Some solid state home theater amps are bright enough to strip the tattoos right off Ani DiFranco while she’s singing "32 Flavors" on the Sessions at West 54th Avenue DVD. Is this a risk you’re willing to run?
If not, the Aragon 8008x3 is one possible amp for you. Those geometric tattoos – thankfully – stay right where they belong.
This is a three-channel amplifier designed for use in home theater systems with an existing two-channel amp. Thus, by itself this amp is not a solution to the need for 5 channels of amplification in the home theater. It is to be combined with a two channel amp. In my set up, it is used with the older Aragon 4004mkII two-channel amp, which drives the rear channels. Price is $2,500 list.
The 8008x3 provides 200 watts per channel into 8 ohms, and doubles its power into 4 ohms. It does not have the "v-notch" in the top cabinet that most Aragon amps do; it has a flat top. Heat sinks are on all three sides of the amp (left, right and rear) for each of the three channels. The amp is heavily biased into class A, and thus runs quite warm (almost hot). It uses no fan, but needs lots of breathing room around it for ventilation. This is not an amp that should be placed in a sealed cabinet without fan cooling.
It’s heavy (68 lbs.) and well-built, with a single toroidal transformer and a generous supply of filter capacitance per channel.
A complaint: although overall parts and build quality is excellent, the output binding posts are disappointing for an amp of this price and class. They are small plastic-knurled, gold-plated jobbers similar to those found on much less expensive amps. Use of plastic binding posts like this is, unfortunately, a common practice among amplifier manufacturers. These posts are a bit small to easily accept large spade lugs, and the plastic lugs cannot be tightened down as much as I like without risking stripping the plastic. My practice has been to replace inexpensive plastic output connectors like these with better quality connectors – such as the excellent pure copper Edison Price Music Posts or the Cardas Rhodium plated posts. Changing the output posts typically makes a worthwhile improvement in the amp’s sound. This review is of the stock 8008x3 with the manufacturer supplied stock binding posts.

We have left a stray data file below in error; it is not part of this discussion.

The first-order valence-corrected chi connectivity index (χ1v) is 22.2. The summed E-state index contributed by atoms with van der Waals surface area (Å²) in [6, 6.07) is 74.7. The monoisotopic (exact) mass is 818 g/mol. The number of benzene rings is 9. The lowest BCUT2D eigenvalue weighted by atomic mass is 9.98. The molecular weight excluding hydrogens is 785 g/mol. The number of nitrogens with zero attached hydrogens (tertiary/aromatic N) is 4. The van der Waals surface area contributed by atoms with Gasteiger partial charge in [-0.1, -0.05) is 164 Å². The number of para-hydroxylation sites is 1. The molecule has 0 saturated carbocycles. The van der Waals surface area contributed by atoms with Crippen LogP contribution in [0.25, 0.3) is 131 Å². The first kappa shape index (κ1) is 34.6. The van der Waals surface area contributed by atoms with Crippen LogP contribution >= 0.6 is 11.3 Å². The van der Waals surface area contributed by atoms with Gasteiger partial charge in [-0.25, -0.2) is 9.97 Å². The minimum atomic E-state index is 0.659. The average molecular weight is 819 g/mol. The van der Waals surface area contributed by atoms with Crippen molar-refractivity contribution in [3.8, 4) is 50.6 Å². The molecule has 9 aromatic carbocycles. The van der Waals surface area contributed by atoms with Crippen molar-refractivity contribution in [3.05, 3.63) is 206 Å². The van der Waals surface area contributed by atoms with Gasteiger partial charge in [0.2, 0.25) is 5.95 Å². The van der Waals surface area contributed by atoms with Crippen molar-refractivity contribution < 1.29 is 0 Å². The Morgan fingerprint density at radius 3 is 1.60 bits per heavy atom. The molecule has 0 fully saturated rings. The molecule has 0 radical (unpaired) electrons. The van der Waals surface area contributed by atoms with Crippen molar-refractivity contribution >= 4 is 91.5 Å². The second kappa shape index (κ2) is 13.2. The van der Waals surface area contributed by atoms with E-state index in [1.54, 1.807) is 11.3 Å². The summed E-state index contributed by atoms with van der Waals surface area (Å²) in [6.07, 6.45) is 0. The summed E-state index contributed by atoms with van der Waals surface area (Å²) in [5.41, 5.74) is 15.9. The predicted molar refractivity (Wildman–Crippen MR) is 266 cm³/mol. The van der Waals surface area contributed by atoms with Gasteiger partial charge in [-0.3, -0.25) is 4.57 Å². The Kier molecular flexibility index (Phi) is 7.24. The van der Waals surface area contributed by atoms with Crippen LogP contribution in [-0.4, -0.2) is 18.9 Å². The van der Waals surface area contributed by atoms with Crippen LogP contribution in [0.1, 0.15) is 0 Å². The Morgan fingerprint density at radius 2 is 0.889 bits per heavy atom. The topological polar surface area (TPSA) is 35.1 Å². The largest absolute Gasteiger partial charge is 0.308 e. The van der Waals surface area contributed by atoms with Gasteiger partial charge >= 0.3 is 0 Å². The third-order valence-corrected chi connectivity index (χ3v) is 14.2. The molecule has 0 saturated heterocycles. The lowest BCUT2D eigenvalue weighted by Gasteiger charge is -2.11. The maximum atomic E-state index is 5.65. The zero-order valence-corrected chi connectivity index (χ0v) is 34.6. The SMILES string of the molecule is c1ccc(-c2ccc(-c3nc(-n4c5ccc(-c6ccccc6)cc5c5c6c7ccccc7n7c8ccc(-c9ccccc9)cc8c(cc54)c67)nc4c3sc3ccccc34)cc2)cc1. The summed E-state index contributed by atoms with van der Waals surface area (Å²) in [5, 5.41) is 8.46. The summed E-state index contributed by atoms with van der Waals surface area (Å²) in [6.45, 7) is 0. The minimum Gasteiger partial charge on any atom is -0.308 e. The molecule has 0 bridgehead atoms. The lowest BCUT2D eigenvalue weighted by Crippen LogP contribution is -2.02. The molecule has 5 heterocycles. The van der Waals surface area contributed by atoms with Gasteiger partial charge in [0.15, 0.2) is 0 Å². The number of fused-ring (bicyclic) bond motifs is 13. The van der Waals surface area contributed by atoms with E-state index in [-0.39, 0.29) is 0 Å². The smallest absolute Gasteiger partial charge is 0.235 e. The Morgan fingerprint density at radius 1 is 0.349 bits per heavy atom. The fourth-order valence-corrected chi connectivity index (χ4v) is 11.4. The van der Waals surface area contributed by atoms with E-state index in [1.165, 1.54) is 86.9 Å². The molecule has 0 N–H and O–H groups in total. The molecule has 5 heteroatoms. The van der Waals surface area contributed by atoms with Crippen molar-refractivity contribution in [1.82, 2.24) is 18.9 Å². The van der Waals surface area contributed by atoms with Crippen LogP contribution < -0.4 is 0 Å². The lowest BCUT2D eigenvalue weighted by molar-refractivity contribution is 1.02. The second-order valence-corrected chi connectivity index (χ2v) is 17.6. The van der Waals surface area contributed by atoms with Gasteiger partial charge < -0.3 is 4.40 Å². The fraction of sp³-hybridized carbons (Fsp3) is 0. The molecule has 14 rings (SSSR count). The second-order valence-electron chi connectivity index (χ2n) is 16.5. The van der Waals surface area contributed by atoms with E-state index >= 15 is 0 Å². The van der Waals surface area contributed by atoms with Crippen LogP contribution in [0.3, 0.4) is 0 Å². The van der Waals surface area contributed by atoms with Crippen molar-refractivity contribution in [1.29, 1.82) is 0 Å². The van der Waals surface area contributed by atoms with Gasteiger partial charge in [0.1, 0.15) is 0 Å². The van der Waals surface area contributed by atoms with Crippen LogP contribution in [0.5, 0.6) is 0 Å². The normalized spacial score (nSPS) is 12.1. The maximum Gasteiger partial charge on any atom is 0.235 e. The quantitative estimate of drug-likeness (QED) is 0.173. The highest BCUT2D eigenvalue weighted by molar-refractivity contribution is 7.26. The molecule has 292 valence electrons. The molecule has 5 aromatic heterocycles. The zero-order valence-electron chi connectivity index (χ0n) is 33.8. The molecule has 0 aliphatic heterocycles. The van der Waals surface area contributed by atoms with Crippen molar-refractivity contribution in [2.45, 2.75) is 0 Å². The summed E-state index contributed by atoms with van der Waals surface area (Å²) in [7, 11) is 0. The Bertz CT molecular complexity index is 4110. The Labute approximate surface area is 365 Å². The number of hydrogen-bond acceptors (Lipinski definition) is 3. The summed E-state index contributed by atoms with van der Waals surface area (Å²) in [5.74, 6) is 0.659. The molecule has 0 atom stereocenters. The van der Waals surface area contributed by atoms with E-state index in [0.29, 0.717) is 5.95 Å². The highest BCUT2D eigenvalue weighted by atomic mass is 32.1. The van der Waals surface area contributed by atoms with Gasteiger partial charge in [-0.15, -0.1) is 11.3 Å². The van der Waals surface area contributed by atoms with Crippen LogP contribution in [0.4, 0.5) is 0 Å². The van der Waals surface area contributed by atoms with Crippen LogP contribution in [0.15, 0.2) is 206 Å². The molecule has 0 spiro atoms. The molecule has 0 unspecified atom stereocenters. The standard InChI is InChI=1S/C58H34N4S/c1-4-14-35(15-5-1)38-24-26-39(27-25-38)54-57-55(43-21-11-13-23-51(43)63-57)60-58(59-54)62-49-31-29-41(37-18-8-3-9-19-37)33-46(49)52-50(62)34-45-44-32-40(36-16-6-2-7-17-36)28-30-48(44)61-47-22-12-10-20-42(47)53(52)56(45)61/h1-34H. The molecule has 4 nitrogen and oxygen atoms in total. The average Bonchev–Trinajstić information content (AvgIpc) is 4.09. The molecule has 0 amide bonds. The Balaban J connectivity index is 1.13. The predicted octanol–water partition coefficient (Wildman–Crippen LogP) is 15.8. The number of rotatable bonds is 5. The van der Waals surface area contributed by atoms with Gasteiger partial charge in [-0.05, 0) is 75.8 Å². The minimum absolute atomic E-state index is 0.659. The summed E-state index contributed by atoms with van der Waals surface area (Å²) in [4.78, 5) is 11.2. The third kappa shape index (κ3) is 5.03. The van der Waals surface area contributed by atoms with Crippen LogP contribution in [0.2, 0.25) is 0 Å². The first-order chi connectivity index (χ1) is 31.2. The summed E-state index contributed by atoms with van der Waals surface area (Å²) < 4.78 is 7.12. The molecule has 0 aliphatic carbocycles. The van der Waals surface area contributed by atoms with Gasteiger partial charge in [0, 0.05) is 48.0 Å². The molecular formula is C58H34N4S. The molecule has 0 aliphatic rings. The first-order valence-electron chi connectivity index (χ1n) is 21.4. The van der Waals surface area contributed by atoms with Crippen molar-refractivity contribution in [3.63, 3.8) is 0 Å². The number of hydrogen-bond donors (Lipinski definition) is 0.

This amp has been well reviewed elsewhere, receiving the highest AAA rating from Stereophile Guide to Home Theater. The only other amp to receive this rating from Stereophile is the Krell 5 channel home theater amp.
I must agree. This amp was impressive enough that I bought it for use in my own home theater.
As noted from my other reviews, my bias is in favor of the tube amp sound, which offers a musicality that few solid state amps can match. Most solid state amps sound bright, harsh and flat to me by comparison with tubes. Unfortunately, it’s difficult to run tube amps in a home theater. To get the power required for the dynamics you would need three high power tube amps costing a ton of money, and then you’d have a very hot room with all those multi-tube amps running simultaneously. Tube amps are not so practical for home theater, unfortunately.
The Aragon, however, is actually one solid state amp that has many tube sonic virtues, while at the same time offering the benefits of solid state amplification. Namely, it is smooth, musical, images well, has good micro-dynamic contrasts, and also is fast, detailed, and offers superb bass control. Don’t get me wrong: it doesn’t have the purity and musicality of a 300B single ended amp. But then, try running a 9 watt triode in your home theater and you’d have more clipping going on than a salon giving Barbra Streisand a "G.I. Jane do."
Playing the stunning Sessions at West 54th Avenue Vol. I DVD, (which contains well recorded live music performances by Ani DiFranco (with tattoos intact), Rickie Lee Jones, Sinead O’Connor, Shawn Colvin, Patti Smith, and many others), one feels present in the studio while the performances took place.
On well recorded movie soundtracks such as Amadeus, the amp disappears and allows one to hear the remarkable performances and recordings of Neville Marriner conducting the Academy of St. Martin in the Fields Orchestra (unfortunately, there aren’t any contemporary conductors – or orchestras – of that caliber today).
On excellent sounding (artistic merits aside) demo movies such as Air Force One and The Fifth Element, the Aragon’s neutrality and transparency allows it to get out the way and puts you more into the movie experience. This is one of the Aragon’s real strengths: the ability not to call attention to itself, but to pass through whatever was recorded on the soundtrack, for better or (sometimes, with poor recordings) worse. On an excellent (both from a dramatic and technical standpoint) film like Glory, which has a top notch James Horner score and great sound effects that complement the film rather than call attention to themselves, the Aragon became part of the dramatic performance, enhancing the emotional content of the film.
If you’re willing to spend the bucks, this amp offers top performance.
And keeps the world safe from flying tattoos.
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